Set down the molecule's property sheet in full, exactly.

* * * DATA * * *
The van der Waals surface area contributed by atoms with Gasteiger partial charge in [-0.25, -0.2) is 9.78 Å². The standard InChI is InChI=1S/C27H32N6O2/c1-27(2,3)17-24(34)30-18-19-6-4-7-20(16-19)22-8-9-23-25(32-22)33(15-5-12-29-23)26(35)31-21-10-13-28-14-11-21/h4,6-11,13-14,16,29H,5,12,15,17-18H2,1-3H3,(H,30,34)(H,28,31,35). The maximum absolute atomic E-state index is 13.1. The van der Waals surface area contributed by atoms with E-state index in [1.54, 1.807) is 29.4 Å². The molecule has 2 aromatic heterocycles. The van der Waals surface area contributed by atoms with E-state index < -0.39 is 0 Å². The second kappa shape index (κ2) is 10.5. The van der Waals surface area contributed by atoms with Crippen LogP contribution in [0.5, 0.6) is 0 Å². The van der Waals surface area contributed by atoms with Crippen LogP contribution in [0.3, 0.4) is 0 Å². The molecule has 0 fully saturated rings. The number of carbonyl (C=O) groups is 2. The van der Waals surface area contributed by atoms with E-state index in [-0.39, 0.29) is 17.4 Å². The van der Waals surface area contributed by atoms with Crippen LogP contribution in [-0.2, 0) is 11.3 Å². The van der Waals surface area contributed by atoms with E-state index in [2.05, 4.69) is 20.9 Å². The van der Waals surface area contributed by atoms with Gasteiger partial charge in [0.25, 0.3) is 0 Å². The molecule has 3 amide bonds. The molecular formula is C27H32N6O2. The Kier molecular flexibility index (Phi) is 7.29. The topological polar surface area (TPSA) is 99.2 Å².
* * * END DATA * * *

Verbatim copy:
The van der Waals surface area contributed by atoms with Gasteiger partial charge in [-0.25, -0.2) is 9.78 Å². The standard InChI is InChI=1S/C27H32N6O2/c1-27(2,3)17-24(34)30-18-19-6-4-7-20(16-19)22-8-9-23-25(32-22)33(15-5-12-29-23)26(35)31-21-10-13-28-14-11-21/h4,6-11,13-14,16,29H,5,12,15,17-18H2,1-3H3,(H,30,34)(H,28,31,35). The maximum absolute atomic E-state index is 13.1. The van der Waals surface area contributed by atoms with E-state index in [1.54, 1.807) is 29.4 Å². The molecule has 2 aromatic heterocycles. The van der Waals surface area contributed by atoms with E-state index < -0.39 is 0 Å². The second kappa shape index (κ2) is 10.5. The van der Waals surface area contributed by atoms with Crippen LogP contribution in [0.5, 0.6) is 0 Å². The van der Waals surface area contributed by atoms with Crippen LogP contribution in [0.3, 0.4) is 0 Å². The molecule has 0 fully saturated rings. The number of carbonyl (C=O) groups is 2. The van der Waals surface area contributed by atoms with E-state index in [-0.39, 0.29) is 17.4 Å². The van der Waals surface area contributed by atoms with Crippen LogP contribution in [-0.2, 0) is 11.3 Å². The van der Waals surface area contributed by atoms with E-state index in [2.05, 4.69) is 20.9 Å². The van der Waals surface area contributed by atoms with Gasteiger partial charge in [0.25, 0.3) is 0 Å². The molecule has 3 amide bonds. The molecular formula is C27H32N6O2. The Kier molecular flexibility index (Phi) is 7.29. The topological polar surface area (TPSA) is 99.2 Å².